Charging on 110/120 v house current can be done, but I don’t recommend that this be the usual method. It takes a long time. I personally believe any EV owner who uses his car daily needs a level 2 charger where they park overnight.
I should point out that the Ioniq, like all EVs, is equipped with regenerative braking which maintains a steady state of charge in the battery. It’s like making fuel while you slow down. Driving around Chicago with its frequent stop signs and red lights I hardly lost any driving range since the battery was always being recharged while on the go. The level of regenerative braking can be controlled with a driver-operated paddle.
The Ioniq Electric has a 28 kWh lithium-ion polymer battery and an electric motor with a maximum output of 88 kW (118 horsepower) and 218 lb.-ft. of torque mated to a single-speed reduction-gear transmission.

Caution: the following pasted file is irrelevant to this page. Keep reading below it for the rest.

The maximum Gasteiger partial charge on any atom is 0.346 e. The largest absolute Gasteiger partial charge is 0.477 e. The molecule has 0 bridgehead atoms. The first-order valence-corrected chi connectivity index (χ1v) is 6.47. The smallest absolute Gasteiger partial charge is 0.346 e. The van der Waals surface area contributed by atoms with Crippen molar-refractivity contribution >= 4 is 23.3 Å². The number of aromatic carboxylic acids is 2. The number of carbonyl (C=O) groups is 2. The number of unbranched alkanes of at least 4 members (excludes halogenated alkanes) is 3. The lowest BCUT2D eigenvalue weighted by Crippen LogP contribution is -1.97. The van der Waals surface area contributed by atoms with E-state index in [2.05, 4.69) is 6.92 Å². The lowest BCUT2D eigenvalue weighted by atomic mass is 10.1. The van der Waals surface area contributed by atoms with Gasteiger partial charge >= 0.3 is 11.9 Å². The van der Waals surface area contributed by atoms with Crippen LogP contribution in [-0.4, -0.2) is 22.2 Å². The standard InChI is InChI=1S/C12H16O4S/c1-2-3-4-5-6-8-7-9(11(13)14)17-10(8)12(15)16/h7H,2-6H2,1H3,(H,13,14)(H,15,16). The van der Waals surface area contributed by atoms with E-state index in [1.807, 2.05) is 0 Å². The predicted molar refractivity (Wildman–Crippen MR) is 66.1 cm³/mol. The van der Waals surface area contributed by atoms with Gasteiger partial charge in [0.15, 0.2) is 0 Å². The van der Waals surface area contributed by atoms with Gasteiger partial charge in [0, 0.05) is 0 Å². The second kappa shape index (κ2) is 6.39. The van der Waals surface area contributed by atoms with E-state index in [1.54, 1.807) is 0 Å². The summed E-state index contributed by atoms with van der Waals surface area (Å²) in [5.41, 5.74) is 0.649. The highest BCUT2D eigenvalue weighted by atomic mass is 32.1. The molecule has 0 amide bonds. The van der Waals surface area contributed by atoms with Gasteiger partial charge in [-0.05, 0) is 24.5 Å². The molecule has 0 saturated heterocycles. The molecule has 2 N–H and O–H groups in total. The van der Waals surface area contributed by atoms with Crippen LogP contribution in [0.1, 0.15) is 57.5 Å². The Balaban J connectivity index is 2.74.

In the cockpit the Ioniq offers all the comfort and convenience features that buyers expect in a car today. The transmission uses a shift-by-wire push-button drive selector. The Ioniq also features an electronic parking brake, conserving space in the center console.
To save on battery charge, the Ioniq climate control can be switched to an efficient operation mode that maximizes air recirculation. There’s also a ?Driver only’ mode that reduces the load of both air conditioning and heating on the overall powertrain.
Ioniq has a 7-inch touch screen display and connectivity features include Apple CarPlay, Android Auto and Blue Link, as well as wireless charging for smartphones